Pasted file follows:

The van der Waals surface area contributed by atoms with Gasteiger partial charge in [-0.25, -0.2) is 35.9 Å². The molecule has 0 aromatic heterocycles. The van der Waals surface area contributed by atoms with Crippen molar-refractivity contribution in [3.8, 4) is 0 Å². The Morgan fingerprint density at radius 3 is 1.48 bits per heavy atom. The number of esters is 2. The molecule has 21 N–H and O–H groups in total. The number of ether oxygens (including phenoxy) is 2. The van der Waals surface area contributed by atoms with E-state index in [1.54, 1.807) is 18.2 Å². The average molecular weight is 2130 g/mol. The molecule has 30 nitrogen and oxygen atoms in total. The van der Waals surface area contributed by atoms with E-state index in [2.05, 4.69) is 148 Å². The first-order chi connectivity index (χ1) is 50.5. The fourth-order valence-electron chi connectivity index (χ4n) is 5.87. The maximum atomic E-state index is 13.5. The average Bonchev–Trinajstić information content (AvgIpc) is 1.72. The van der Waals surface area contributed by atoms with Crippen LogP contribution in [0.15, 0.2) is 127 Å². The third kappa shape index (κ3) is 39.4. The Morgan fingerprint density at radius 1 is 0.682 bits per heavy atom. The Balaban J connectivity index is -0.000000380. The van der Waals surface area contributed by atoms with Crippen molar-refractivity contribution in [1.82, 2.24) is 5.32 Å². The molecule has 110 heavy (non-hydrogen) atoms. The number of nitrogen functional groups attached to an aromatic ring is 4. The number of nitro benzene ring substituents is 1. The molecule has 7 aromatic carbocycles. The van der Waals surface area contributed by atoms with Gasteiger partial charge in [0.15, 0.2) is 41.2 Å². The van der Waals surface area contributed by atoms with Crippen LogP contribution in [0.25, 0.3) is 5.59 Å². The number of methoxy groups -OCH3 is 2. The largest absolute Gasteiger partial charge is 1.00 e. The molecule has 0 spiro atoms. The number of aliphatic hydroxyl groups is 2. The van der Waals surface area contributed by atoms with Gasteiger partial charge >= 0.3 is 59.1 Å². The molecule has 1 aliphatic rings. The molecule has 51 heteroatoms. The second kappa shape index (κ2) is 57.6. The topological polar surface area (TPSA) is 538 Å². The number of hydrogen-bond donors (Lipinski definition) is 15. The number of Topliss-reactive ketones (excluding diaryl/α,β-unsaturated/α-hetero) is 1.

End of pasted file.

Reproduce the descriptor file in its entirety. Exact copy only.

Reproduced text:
The van der Waals surface area contributed by atoms with Gasteiger partial charge in [-0.25, -0.2) is 35.9 Å². The molecule has 0 aromatic heterocycles. The van der Waals surface area contributed by atoms with Crippen molar-refractivity contribution in [3.8, 4) is 0 Å². The Morgan fingerprint density at radius 3 is 1.48 bits per heavy atom. The number of esters is 2. The molecule has 21 N–H and O–H groups in total. The number of ether oxygens (including phenoxy) is 2. The van der Waals surface area contributed by atoms with E-state index in [1.54, 1.807) is 18.2 Å². The average molecular weight is 2130 g/mol. The molecule has 30 nitrogen and oxygen atoms in total. The van der Waals surface area contributed by atoms with E-state index in [2.05, 4.69) is 148 Å². The first-order chi connectivity index (χ1) is 50.5. The fourth-order valence-electron chi connectivity index (χ4n) is 5.87. The maximum atomic E-state index is 13.5. The average Bonchev–Trinajstić information content (AvgIpc) is 1.72. The van der Waals surface area contributed by atoms with Crippen LogP contribution in [0.15, 0.2) is 127 Å². The third kappa shape index (κ3) is 39.4. The Morgan fingerprint density at radius 1 is 0.682 bits per heavy atom. The Balaban J connectivity index is -0.000000380. The van der Waals surface area contributed by atoms with Crippen molar-refractivity contribution in [1.82, 2.24) is 5.32 Å². The molecule has 110 heavy (non-hydrogen) atoms. The number of nitrogen functional groups attached to an aromatic ring is 4. The number of nitro benzene ring substituents is 1. The molecule has 7 aromatic carbocycles. The van der Waals surface area contributed by atoms with Gasteiger partial charge in [0.15, 0.2) is 41.2 Å². The van der Waals surface area contributed by atoms with Crippen LogP contribution in [0.25, 0.3) is 5.59 Å². The number of methoxy groups -OCH3 is 2. The largest absolute Gasteiger partial charge is 1.00 e. The molecule has 0 spiro atoms. The number of aliphatic hydroxyl groups is 2. The van der Waals surface area contributed by atoms with Gasteiger partial charge >= 0.3 is 59.1 Å². The molecule has 1 aliphatic rings. The molecule has 51 heteroatoms. The second kappa shape index (κ2) is 57.6. The topological polar surface area (TPSA) is 538 Å². The number of hydrogen-bond donors (Lipinski definition) is 15. The number of Topliss-reactive ketones (excluding diaryl/α,β-unsaturated/α-hetero) is 1.